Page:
Monday 28 October 2019

Book Review~ Silent Money by G D Harper

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28 September 2019

My thanks to the author for my copy of this book

Michael Mitchell is ambitious, talented and determined to succeed. But he learns the hard way that he will never achieve his goals in life – unless he plays by a different set of rules. He partners with a small-time crook to help the Glasgow underworld launder the proceeds of their crimes. As the operation grows, he is forced to become more and more ruthless to protect what he has built up. Shocked by what he has become, he decides to leave the criminal world behind him and start a new life, respectable and honest. But the past has a way of catching up. Finally, he gambles everything on one last desperate attempt to break free.

What did I think about it...

Michael Mitchell, plays a dangerous game, discontented with his role as assistant branch manager of a Glasgow bank, he realises that his financial skills could be put to much better use, the only problem is that in order to make his fortune he needs to work under the radar as far as the law is concerned.

Bringing 1970s Glasgow alive in the imagination, the author takes us into the dark and often very dangerous world of financial crime, right into the playground of petty criminals and the nightmare of small town thuggery, when so easily being in the wrong place at the wrong time could be a deadly mistake. However, regardless of sailing close to the wind, Michael Mitchell succeeds in creating an empire which, whilst founded on hard work and creativity, is also dangerously volatile.

For all his faults, Mitchell is a very likable crook and whilst I couldn't always reconcile with how he was running his empire the author succeeds in making him extremely personable so although Mitchell's motives to succeed are highly questionable I actually liked the man and bizarrely wanted everything to work out for him. The story is incredibly detailed in terms of how 'dirty' money was laundered and maneuvered, I became quite fascinated in the way vast sums of cash could quite simply disappear, so huge kudos to the author for explaining everything so well and in such meticulous detail.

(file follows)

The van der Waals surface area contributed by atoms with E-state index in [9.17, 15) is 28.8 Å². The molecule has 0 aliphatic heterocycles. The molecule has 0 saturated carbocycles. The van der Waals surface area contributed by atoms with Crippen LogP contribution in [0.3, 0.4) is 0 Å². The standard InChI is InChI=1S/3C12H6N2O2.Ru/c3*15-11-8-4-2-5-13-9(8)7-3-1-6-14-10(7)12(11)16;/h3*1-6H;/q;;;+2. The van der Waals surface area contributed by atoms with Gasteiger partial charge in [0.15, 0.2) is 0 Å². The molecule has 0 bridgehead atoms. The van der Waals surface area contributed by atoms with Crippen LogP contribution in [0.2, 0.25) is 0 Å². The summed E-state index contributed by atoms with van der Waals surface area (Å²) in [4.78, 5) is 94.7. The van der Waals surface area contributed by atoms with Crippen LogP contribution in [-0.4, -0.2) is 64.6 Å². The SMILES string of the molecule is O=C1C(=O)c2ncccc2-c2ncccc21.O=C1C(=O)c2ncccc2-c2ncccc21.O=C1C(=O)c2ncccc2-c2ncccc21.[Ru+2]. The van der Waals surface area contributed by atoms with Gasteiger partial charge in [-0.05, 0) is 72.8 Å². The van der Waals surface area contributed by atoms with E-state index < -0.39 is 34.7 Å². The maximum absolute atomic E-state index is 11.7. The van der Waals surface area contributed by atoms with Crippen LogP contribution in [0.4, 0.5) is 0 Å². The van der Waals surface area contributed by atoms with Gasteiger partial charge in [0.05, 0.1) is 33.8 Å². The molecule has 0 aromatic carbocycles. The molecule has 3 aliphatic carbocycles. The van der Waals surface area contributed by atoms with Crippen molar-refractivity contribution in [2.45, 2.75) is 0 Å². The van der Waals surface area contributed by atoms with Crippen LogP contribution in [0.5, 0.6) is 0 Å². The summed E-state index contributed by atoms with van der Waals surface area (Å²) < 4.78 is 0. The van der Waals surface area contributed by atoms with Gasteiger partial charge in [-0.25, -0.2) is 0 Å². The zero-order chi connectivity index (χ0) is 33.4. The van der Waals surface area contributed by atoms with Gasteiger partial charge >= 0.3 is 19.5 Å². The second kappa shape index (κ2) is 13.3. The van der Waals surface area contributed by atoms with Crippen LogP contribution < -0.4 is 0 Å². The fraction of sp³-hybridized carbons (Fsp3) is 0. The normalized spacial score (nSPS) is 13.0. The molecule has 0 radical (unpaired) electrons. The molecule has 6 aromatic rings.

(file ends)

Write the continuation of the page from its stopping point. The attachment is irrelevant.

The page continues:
Although I was never privy to life in 1970s Glasgow, nor have I ever been involved in financial crime, I found that much of the story resonated quite simply because the hedonistic days of the early seventies are explained so well that they really come alive. The excitement of watching the bright and beautiful people strut their stuff in nightclubs with the strident blare of TSOP and Van McCoy's Hustle booming out from forceful speakers took me right back in time, so that I could hear the beat of the music and smell the pungent aroma of stale beer and the macho allure of Aramis aftershave.

The author writes this detailed crime genre with meticulous detail and delivers strong characters with a gutsy story which never fails to entertain from start to finish. In Silent Money it has been fascinating to observe Michael Mitchell's personal story and of his connection to the other characters who pop up in the series. I've now read the whole of this series and it has been really interesting to see just how the story has eventually played out. Silent Money gives us the origins of the story which is continued in Love's Long Road and concludes with A Friend in Deed. 

All three books can be read as standalones although it does make sense to read in some semblance of order.

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About the Author

GD Harper has won a 2016 Wishing Shelf Award Red Ribbon, been shortlisted at the UK Festival of Writing for Best First Chapter, longlisted in the 2017 UK Novel Writing Competition and placed third in the Lightship Prize for first-time authors.

Twitter @harper_author

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